Wednesday, August 3, 2011

The Summer of Jeff - The Visit to Stanford

The Summer of Jeff is a recurring segment detailing the exploits of my summer off between Waterloo and Stanford.

At the end of May, my girlfriend and I took a trip down to San Francisco to meet with a professor and to see the campus. Boy, was I in for a treat!

First off, the campus is gorgeous. The colonial architecture and ubiquitous palm trees form a combination that to me is emblematic of what I see in the school. The building style is a nod to the past - history, money, establishment - while the arboreal choice is an acknowledgement of the present. This is California. Things are different here than on the East Coast. We can save the world AND wear flip flops doing it. Maybe it's because at Waterloo the campus looked like this, but I have the feeling that I'm going to like the change.
Photocredit: Katrina Koo
Forgive me for being pretentious, I'm just really excited. Besides the campus itself, the building where I'll be having most of my classes, the Jerry Yang and Akiko Yamazaki Environment and Energy Building (affectionately known as 'Y2E2' on campus) is almost brand-new and is a dream to behold. It was designed to be a multi-disciplinary building, housing research groups from many faculties (Fun fact: Stanford has more graduate students than undergraduates!). You can really tell they put a lot of thought into the design as the building isn't segregated by department, but by world problem:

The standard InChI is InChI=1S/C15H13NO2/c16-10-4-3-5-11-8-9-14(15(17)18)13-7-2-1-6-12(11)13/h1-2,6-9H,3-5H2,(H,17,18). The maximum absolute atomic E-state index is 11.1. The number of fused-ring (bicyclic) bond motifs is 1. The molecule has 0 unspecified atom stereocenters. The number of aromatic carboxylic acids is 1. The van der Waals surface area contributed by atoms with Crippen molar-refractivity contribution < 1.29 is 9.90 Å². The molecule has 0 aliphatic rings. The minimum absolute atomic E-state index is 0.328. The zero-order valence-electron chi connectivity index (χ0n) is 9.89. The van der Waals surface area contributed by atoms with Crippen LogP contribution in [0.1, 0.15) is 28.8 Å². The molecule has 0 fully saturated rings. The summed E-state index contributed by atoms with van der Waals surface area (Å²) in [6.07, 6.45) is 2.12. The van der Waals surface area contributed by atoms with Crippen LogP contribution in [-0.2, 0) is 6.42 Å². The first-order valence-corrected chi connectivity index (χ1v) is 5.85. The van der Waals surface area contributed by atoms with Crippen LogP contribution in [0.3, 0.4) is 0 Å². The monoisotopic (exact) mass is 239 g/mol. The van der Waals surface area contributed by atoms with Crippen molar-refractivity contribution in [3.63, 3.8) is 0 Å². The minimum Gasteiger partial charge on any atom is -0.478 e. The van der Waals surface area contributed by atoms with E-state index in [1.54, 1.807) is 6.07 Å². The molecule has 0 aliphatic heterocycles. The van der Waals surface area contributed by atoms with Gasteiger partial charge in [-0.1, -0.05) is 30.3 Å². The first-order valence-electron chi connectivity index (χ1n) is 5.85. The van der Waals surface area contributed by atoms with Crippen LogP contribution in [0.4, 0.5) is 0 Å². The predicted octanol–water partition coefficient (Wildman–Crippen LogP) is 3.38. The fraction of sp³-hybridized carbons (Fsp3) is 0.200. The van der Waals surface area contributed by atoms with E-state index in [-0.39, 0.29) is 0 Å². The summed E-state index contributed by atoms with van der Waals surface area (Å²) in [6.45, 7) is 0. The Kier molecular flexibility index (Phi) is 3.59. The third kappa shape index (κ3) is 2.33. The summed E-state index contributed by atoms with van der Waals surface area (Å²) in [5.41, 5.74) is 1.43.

"Five focal areas define the building’s layout, reflecting the themes of the environmental initiative—climate and energy, freshwater, land use and conservation, oceans and estuaries, and sustainable built environment."
(Quote from The Jerry Yang and Akiko Yamazaki Environment and Energy Building, Laying the Foundation for a Sustainable Future)

There are four atria that allow sunlight to illuminate both the ground floor and the adjacent, glass-walled meeting rooms. It even has this funky meter that tells you how energy efficient the building is at the moment. Needless to say, the facilities, in line with the overall campus, were top notch.

Having gushed enough about the physical facilities (and I didn't mention the world-class athletic facilities!), I was most impressed by the calibre of the students. I was able to sit in on the professor's research group meeting and the first guy (a student in the group) who presented was detailing his research project for a Gates Foundation research grant of $100,000.
Bill Gates, after pimp slapping the shock off my face.
The student was a Masters student, probably at the same level I'm expected to be in a year. And he's designing a new product that can be used for hygienic disposal of fecal waste in the urban slums dominated by the world's poor. I was floored. I was overwhelmed. I kept thinking, "I'm in the big leagues now. This is what NHL players must feel like when they finally make it to the show." (I'm pretty selfish like that).

But regardless of how I felt, I knew I was in the right place. The campus, the building, the students...Yes, it overwhelmed me, but how many small kids from East Van get a chance to be somewhere like this? And as I followed that train of thought, I arrived at the inevitable conclusion. This is my time. I've got my one shot.

I better not blow it.


  1. haha, thanks for the photo credit. as i was scrolled, i thought, "hey! i have a photo just like that!"

    i hope you keep blogging when you start school. Can't wait to see/hear about all your Cali adventures. :)

  2. p.s. i really Really REALLY like this argyle background. Suits you well!

  3. Thanks Katrina! I hope I have the time to keep blogging. It's always nice to update people who I can't talk to on a regular basis.

    Haha the argyle just happened to catch my eye! I've never been too much of a web design buff, so if I like it, that's good enough for me!